When I was 12 years old, I found what I thought was the greatest thing in the world; drugs! Street substances would change my life forever.
I grew up in Richmond, BC in a brand-new house and my parents owned a business and were well respected in the community. We were, from my recollection, financially secure. I always felt that we had nice clothes and lots of food flowing through the home and from the outside everything looked “perfect.”
However, inside the house there was a tremendous amount of dysfunctional behaviour. There was anger, abuse, alcohol dependency and gambling and me being a visual and curious child, I made myself front and center for it. I lived with undiagnosed ADHD which made my natural impulsivity troublesome at home and school. I fell into a cycle of getting into mischief, getting in trouble for it and acting out in more mischief because of the anger and resentment I had for feeling unsupported and frankly, unimportant.
After feeling like I was too stupid for school and problematic, unwanted and unsafe in my home I began to run away. Since I was only 12-13, the police would look for me and take me back to my parents before I would run away again. I began hanging out with known gang members who made me feel like family. I started breaking into and stealing cars, stealing from my parents, breaking into homes and schools. All of this negative behaviour impressed my new “family” and that was a feeling that was unfamiliar to me; it felt good.
What people didn’t understand was that I was using drugs and crime to fill an emotional void and being underequipped with coping mechanisms, these outlets became my new tools. Eventually my crime caught up with me and landed me in a juvenile detention centre which began my journey into institutions, drug addiction and homelessness.
I was turned over by my family as a ward of the court and spent the remainder of my teens bouncing through foster homes until I ultimately ended up in my new home – the streets of the Downtown Eastside of Vancouver.
I was dropped by the gang I was affiliated with after I became a liability and my days became filled with a new cycle, only the mischief came at a far greater cost. I spent 25 years living in a few block radius, fully engulfed in selling and using illicit street drugs. I spent many terms in prison and tried endless attempts at detox and treatment. Being too young and too entrenched to face my trauma’s and truths, all my attempts to get out led me ultimately back to the streets that I called home and the people I called friends.
My body overcame many adversities, having battled multiple osteomyelitis bone infections, and I was forced to learn to walk again and nearly lost my leg to amputation. I miraculously survived the HIV crisis unscathed even though needle sharing was rampant due to lack of harm reduction services. The services in the Downtown Eastside used me as an example of how to alter their approach in attempts to help substance users who seemed unlikely to escape the grips of their addiction. I was one of the first clients of Canada’s first safe consumption site, Insite; a facility that saved my life from multiple overdoses and began to instil in me a hope that maybe my life meant something. When fentanyl hit the streets I overdosed so many times that I knew I would either die in that life or die trying to get out.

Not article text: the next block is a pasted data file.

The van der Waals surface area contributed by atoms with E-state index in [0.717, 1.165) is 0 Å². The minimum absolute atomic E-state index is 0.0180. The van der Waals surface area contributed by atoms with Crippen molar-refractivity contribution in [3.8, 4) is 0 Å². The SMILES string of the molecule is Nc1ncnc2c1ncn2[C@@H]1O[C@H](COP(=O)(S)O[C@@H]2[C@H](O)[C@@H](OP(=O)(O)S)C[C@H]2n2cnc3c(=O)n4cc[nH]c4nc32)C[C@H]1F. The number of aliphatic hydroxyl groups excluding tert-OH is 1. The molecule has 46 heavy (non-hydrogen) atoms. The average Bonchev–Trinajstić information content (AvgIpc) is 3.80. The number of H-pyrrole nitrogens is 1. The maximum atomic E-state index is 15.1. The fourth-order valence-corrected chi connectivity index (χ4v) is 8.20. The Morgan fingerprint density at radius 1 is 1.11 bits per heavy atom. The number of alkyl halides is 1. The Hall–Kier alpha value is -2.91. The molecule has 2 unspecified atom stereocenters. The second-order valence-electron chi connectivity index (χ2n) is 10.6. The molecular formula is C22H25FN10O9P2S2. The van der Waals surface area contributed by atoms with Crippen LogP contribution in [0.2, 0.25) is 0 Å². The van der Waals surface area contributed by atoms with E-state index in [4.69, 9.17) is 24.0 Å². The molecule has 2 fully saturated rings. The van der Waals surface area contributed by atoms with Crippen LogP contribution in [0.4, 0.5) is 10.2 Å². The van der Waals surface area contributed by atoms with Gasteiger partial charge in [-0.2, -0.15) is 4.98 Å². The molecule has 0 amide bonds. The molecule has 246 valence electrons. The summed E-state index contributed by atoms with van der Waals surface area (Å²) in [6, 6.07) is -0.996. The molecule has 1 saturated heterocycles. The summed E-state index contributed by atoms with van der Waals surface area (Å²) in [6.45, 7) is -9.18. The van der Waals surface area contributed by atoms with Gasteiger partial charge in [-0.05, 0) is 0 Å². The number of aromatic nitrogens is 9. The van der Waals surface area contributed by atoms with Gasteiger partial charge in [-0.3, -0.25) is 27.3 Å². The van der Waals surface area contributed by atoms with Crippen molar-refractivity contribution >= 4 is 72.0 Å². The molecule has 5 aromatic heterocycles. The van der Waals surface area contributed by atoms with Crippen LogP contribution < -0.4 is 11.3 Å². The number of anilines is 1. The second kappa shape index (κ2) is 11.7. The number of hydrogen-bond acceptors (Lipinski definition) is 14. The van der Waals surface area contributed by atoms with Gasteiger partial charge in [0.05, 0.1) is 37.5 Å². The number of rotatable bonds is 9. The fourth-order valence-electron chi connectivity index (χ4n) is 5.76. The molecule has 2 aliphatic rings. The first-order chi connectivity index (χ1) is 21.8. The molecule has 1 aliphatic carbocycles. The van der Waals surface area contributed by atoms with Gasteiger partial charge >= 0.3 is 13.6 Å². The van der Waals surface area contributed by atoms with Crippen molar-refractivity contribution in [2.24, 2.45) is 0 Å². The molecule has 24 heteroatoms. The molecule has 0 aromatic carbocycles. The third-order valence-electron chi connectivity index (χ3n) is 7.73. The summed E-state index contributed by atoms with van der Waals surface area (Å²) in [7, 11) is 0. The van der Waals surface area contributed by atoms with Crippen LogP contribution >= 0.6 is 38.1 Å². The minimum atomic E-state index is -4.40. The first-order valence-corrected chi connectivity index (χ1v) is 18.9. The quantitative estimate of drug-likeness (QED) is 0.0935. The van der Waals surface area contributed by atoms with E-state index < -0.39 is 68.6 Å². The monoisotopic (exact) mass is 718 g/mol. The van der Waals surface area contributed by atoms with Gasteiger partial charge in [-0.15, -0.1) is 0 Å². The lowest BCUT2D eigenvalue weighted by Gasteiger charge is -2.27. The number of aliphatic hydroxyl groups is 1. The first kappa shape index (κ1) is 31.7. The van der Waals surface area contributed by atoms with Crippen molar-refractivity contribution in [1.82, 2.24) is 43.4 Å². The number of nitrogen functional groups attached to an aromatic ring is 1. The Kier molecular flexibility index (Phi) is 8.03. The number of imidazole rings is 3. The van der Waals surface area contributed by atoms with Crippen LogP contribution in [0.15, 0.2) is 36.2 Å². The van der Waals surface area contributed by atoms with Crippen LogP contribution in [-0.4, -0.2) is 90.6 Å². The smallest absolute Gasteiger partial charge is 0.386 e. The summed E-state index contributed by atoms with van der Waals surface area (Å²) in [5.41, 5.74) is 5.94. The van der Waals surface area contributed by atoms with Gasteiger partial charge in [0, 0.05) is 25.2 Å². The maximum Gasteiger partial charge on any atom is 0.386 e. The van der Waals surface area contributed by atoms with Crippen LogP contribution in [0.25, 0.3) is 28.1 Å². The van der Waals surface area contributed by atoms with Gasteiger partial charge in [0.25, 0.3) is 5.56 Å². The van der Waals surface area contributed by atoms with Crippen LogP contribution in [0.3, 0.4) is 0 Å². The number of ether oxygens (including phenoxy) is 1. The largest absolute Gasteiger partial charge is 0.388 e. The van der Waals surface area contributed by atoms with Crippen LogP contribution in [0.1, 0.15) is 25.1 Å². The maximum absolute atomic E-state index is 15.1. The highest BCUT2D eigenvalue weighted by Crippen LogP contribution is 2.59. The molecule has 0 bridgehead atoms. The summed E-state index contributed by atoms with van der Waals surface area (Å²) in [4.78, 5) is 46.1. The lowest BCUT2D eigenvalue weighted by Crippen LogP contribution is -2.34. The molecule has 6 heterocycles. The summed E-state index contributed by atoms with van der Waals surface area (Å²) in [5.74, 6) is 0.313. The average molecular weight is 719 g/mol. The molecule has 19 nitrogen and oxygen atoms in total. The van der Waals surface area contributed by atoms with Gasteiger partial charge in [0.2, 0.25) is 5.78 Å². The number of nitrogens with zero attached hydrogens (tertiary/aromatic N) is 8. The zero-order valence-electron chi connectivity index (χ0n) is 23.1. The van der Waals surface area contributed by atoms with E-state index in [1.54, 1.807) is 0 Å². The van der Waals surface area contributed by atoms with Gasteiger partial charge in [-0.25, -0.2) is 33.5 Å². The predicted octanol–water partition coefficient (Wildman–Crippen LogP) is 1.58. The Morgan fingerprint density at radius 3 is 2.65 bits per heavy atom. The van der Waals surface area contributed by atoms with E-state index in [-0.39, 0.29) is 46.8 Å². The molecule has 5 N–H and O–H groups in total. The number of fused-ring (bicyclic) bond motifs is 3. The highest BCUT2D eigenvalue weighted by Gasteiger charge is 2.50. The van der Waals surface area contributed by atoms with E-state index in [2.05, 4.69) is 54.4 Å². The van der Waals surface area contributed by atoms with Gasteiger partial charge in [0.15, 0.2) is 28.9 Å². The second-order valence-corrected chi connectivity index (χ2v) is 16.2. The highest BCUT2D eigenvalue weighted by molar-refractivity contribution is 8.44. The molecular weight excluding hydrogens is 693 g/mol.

I was sentenced for a short stint in 2012 where I decided to try something new – a life worth living for. I began taking courses in jail and when I was offered an opportunity for an early release with the commitment to a full year of drug court, I took it.
I was the first person to complete drug court in one year and I reconnected with my now wife Breanne. Together we started a family and worked towards a career in providing hope and helping other substance users. I started a job at a treatment facility but I felt called to go back to the community that I had taken so much from, the Downtown Eastside, in an attempt to give back what I spent so many years taking from it. I started my employment at Vancouver Coastal Health’s Connections Clinic as an outreach worker and reconnected with an amazing community of people who helped me for so long.
Today I work as the Peer Clinical Advisor for VCH, Provincial Overdose Emergency Response Center as well as the BC Centre on Substance Use. I am a public speaker and advocate for harm reduction, recovery and the removal of the stigma that surrounds addiction and homelessness. I speak at high schools and universities to educate the next generation on the realities of addiction and how they can make a difference.
I have had the honour of doing two TEDx Talks, been featured in Van Mag’s Power 50 and was the winner of the 2021 Courage to Come Back Award. My greatest honour is my three children whom I credit to helping me stay motivated to work on myself, advocate for a better future and break cycles to give them what they need to succeed in life.
I am rounding a decade of sobriety and I plan to continue to use my recovery to advocate for those who need a voice, push for a safe supply to help alleviate the overdose crisis and educate youth. I don’t support harm reduction over recovery and I don’t support recovery over harm reduction; I support helping people.